May 8, 2012
If you live or work downtown, you’ve probably noticed the Space Needle is sporting a new orange top in honor of the 50th anniversary of the 1962 World’s Fair. Seattle Center Foundation’s The Next Fifty celebration includes six months of attractions and activities at Seattle Center in a variety of areas our region is a global leader in – including arts and culture, history, sustainable futures, science and technology, global health, learning, commerce and the innovation economy, and civic action.
Global health is a key component of The Next Fifty celebration because Seattle is continually proven as an international hub for innovative work in this field. Seattle’s work will be featured in themed events and exhibits on the topic throughout the summer months, with a particular focus on July. Event highlights include Agency, a student competition; and Groundswell, which features Melinda Gates as the keynote speaker.
It’s no secret that the greater Seattle region is a world leader for global health innovation and education. Here’s a quick glance at a few of our region’s milestones:
- 1956: The first Group Health research project is launched by K. Warner Schaie, PhD. The Seattle Longitudinal Study on aging continues to this day.
- 1979: PATH launched its first large-scale international project and helped China modernize its contraceptive factories and increase production of condoms, oral and injectable contraceptives, and intrauterine devices that met international standards.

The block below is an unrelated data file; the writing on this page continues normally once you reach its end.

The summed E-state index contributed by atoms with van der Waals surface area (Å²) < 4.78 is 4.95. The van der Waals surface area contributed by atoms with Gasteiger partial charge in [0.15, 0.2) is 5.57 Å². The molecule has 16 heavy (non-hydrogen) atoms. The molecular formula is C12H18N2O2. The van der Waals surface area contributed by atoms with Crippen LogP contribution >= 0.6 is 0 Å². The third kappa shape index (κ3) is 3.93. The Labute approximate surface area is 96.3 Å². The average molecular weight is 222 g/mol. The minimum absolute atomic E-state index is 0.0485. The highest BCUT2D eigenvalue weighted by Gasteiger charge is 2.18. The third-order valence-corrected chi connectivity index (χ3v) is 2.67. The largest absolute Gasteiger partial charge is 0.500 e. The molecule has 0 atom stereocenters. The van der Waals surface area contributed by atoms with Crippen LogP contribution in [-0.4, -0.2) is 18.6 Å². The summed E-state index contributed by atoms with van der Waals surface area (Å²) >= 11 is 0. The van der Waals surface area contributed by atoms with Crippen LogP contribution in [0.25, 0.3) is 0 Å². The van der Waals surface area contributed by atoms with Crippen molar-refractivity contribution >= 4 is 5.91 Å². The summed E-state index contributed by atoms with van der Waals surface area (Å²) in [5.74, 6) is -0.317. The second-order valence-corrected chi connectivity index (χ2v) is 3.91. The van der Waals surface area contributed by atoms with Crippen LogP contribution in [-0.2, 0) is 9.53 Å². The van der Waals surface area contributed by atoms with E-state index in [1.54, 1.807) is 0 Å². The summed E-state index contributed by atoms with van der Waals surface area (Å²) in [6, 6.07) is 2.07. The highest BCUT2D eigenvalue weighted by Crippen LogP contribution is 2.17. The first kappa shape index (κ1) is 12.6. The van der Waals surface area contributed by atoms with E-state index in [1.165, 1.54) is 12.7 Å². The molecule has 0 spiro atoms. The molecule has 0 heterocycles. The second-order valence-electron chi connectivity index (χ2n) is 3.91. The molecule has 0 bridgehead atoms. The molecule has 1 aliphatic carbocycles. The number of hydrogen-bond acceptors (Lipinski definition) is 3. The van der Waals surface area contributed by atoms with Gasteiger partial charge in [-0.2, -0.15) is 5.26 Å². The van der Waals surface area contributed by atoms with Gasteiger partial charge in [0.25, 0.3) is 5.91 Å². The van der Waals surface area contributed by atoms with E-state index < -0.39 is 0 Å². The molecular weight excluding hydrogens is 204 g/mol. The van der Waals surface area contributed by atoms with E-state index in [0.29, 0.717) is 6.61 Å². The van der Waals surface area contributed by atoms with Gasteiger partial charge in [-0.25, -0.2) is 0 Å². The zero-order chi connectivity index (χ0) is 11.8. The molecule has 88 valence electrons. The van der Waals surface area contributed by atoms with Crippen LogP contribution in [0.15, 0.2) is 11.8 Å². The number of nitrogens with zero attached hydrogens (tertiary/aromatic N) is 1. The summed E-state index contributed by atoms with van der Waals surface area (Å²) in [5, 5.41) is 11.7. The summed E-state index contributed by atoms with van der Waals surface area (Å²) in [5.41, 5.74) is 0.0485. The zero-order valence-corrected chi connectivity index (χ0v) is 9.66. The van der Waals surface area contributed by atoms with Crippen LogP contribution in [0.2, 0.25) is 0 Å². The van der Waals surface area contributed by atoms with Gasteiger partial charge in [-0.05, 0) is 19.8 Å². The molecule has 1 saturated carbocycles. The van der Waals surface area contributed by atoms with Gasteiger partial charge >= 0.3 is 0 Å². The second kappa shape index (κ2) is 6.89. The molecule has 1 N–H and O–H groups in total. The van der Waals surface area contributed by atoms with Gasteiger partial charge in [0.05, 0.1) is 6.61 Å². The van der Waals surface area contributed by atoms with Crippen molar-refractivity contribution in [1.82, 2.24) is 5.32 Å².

- 2010: Seattle BioMed opens the Malaria Clinical Trials Center (MCTC), one of only four centers in the world that can safely and effectively test new malaria treatments and vaccines in humans by the malaria human challenge model.
Most local global health companies don’t need to look back 50 years to see how far they’ve come – in the past few years, local organizations have developed new vaccines, global initiatives and even transformed an entire city block to create the global headquarters for The Bill & Melinda Gates Foundation. More than 50 local organizations and businesses have formed a collaboration, Global Health Nexus, an initiative by the Washington Global Health Alliance, to continue to grow this sector and raise public awareness of global health issues.
From SightLife, a local organization that specializes in eye banking to the Puget Sound Blood Center, a leader in transfusion medicine and research, local organizations have been making an impact on the Seattle community and communities across the globe.
We’re excited to see what happens next on the global health scene. Here’s to the next (next) fifty!
[Photo courtesy of Department for International Development]